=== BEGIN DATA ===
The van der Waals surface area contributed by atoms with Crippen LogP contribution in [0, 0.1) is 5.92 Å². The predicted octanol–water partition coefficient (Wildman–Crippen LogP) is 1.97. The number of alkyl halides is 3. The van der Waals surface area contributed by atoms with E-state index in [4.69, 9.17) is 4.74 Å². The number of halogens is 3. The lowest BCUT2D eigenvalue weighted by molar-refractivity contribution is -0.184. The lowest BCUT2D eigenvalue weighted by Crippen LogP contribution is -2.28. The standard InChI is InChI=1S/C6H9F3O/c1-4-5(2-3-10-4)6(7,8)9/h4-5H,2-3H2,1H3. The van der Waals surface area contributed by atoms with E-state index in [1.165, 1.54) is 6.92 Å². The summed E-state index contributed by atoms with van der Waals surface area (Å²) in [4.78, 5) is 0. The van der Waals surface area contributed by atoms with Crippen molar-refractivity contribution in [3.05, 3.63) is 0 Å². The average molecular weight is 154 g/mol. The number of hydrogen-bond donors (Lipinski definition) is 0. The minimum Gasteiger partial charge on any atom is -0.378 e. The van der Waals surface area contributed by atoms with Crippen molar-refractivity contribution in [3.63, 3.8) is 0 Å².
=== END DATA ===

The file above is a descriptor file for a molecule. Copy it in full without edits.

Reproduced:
The van der Waals surface area contributed by atoms with Crippen LogP contribution in [0, 0.1) is 5.92 Å². The predicted octanol–water partition coefficient (Wildman–Crippen LogP) is 1.97. The number of alkyl halides is 3. The van der Waals surface area contributed by atoms with E-state index in [4.69, 9.17) is 4.74 Å². The number of halogens is 3. The lowest BCUT2D eigenvalue weighted by molar-refractivity contribution is -0.184. The lowest BCUT2D eigenvalue weighted by Crippen LogP contribution is -2.28. The standard InChI is InChI=1S/C6H9F3O/c1-4-5(2-3-10-4)6(7,8)9/h4-5H,2-3H2,1H3. The van der Waals surface area contributed by atoms with E-state index in [1.165, 1.54) is 6.92 Å². The summed E-state index contributed by atoms with van der Waals surface area (Å²) in [4.78, 5) is 0. The van der Waals surface area contributed by atoms with Crippen molar-refractivity contribution in [3.05, 3.63) is 0 Å². The average molecular weight is 154 g/mol. The number of hydrogen-bond donors (Lipinski definition) is 0. The minimum Gasteiger partial charge on any atom is -0.378 e. The van der Waals surface area contributed by atoms with Crippen molar-refractivity contribution in [3.63, 3.8) is 0 Å².